How to lead through uncertainty

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This is a useful perspective - but is this the lady who was part of the shocking pay differential system at the BBC that has been perpetuated? If so this must put a dent in her credibility.


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All leaders, regardless of sector, are facing unprecedented levels of disruption and uncertainty about the future

When running various organisational change sessions with leaders and managers one question would often come up – “when are things going to settle down?” It was understandable, if unrealistic. These leaders were often exhausted, having had numerous complex and frequently competing changes dumped on them from on high. Their people were anxious and they felt unable to reassure. They were trying to manage through the disruption of digitisation, new competition, or the need for greater collaboration, while not letting current quality levels dip and having to reduce costs. Sound familiar? All leaders, regardless of sector, are facing unprecedented levels of disruption and uncertainty about the future.

It used to be so much simpler. Remember the days when you had a 'change management' plan and you could plot it out on an Excel spreadsheet? It had a beginning, a middle and, most importantly, an end, and change was seen as a sequential linear activity. Not anymore. These days change is unending, unpredictable and as linear as a bowl of spaghetti.

So how can leaders gear up to cope with the levels and pace of disruption that is now required of them? We used to believe that if leaders worked more, knew more, planned more, controlled more then they could manage better. The truth is that just trying to do more no longer works. Leaders have a finite amount of hours, energy and resilience and trying to stay on top of, and control, the changes they are required to lead is ultimately futile.

But there are ways leaders can prepare themselves for an uncertain world.

1. It's not all about me

The leaders who will thrive will not be the egotists and narcissists who may have dominated the C-suite in recent years. It will be lower-ego leaders who see their primary purpose as enabling their team to do the best work of their lives. This requires leaders to invest much less time in their own personal achievements and much more in creating an environment where their team can be more creative, more productive, more agile. This requires the leader to really get to know their team as individuals; spending time understanding their personal motivations, their threat responses, and their strengths. It also means we need to value the leaders with humility so much more than the charismatic, individual achievers.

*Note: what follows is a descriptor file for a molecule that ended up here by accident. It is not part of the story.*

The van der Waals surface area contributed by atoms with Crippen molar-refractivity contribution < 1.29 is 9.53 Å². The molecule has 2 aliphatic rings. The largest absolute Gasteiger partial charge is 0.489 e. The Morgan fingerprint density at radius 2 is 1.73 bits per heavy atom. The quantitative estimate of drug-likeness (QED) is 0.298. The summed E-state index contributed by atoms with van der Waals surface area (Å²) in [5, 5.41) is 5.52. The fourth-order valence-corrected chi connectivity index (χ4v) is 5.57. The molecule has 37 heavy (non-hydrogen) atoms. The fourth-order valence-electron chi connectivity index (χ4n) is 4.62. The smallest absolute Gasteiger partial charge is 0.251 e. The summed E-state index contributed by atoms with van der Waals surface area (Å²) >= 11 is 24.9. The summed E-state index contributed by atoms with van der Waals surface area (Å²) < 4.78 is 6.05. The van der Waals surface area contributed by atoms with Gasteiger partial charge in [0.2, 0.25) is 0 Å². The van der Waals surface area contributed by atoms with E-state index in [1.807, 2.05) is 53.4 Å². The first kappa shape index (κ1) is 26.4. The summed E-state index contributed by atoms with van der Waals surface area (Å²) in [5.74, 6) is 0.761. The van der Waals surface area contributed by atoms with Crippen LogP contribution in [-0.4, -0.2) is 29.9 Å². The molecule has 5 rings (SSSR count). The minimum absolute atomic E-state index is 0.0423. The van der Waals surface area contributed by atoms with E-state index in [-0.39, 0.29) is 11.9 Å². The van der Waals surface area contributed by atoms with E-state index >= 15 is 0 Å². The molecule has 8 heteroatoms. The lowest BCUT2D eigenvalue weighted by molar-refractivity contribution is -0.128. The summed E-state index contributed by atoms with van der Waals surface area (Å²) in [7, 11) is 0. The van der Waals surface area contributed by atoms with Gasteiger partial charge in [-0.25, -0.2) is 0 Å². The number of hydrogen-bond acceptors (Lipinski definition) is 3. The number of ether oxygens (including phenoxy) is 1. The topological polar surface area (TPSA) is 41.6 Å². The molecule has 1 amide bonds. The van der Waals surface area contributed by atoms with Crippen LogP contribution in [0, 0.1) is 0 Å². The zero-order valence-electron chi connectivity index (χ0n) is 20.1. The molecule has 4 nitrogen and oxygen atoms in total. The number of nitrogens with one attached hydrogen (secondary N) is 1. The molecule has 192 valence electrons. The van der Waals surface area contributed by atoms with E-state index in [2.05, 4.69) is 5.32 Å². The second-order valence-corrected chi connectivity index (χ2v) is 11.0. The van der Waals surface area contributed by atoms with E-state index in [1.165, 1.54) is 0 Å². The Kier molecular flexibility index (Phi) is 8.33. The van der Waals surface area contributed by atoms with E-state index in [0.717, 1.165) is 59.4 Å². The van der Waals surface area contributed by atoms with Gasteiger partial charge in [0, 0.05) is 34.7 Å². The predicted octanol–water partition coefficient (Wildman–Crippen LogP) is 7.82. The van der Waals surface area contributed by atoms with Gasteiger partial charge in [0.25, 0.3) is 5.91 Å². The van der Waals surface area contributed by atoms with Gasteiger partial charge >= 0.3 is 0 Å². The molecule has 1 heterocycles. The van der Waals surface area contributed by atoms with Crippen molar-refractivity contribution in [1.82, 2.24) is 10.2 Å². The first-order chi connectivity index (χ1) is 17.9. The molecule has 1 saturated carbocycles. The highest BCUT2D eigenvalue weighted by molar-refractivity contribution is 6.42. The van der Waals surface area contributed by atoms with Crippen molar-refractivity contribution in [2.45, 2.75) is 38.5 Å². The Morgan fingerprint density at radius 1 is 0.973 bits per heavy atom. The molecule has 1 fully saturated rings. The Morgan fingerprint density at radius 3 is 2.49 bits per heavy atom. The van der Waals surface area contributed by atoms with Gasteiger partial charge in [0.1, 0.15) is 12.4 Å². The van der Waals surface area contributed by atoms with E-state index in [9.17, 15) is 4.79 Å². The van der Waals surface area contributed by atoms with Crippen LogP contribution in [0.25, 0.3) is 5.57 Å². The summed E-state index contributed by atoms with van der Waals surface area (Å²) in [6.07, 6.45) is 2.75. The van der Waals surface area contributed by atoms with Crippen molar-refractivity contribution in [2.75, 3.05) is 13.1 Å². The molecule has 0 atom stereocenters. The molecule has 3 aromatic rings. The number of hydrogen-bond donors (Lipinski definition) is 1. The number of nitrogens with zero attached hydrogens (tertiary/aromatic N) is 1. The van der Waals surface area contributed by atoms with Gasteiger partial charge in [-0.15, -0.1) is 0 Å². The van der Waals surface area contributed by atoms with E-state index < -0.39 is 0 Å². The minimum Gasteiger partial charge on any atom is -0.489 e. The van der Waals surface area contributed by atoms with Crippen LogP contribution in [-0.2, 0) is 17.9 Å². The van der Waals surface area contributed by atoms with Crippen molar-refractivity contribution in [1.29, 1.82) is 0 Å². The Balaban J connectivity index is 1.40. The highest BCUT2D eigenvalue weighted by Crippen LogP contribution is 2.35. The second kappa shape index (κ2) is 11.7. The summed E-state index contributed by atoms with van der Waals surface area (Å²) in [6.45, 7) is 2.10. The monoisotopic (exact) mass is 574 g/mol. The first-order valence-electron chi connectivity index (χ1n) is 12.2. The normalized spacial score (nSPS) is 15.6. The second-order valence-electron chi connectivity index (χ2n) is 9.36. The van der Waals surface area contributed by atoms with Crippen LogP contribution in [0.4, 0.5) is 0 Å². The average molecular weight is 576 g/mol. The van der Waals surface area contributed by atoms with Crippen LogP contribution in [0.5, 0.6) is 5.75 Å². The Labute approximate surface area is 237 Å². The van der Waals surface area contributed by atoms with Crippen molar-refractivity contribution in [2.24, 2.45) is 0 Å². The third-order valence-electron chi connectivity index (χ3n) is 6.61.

2. Give power away

It can be counter-intuitive during times of uncertainty, but by relinquishing some control leaders actually build a greater capacity for delivery. Treating people like adults who are more than capable of making sound judgements can reduce their reliance on a leader’s limited time and energy. Simon Sinek has written the definitive work on how to set broad direction for the team aligned to the purpose and values and then create space for them to deliver in ways they think best. It can also mean providing opportunities for the team to create their own rules such as TD Bank’s 'Kill a stupid bank rule' or Netflix’s 'take the annual leave you want' approach. But it can also be smaller acts of relinquishing power such as responding to requests for guidance or approval with “I’m not sure, what do you think?” or “Use your judgement, I trust you".

3. Broaden your stimuli

It’s not enough for leaders to only focus on profit and growth. Now we expect them to focus on reinvention at the same time. Leaders who are prepared to invest their time and energy in broadening out their range of stimuli will find this easier than those who surround themselves with more of the same. Whether this is going to events or reading outside of their professional expertise to develop fresh insights, actively seeking out different perspectives on a problem, or increasing the diversity of voices in teams – getting curious is a must for leaders trying to find a way through disruption.

Greater humility, giving up control and getting curious. Not a panacea for leaders in an uncertain world admittedly, but maybe the start of something better?

Lucy Adams is CEO of consultancy Disruptive HR and former HRD at the BBC

Comments

This is a useful perspective - but is this the lady who was part of the shocking pay differential system at the BBC that has been perpetuated? If so this must put a dent in her credibility.


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A great article Lucy and your refreshing perspective is extremely inspiring. Your work continues to capture the imagination of fellow professionals and I look forward to your next thought provoking piece - your influence in the profession and business at large goes from strength to strength.


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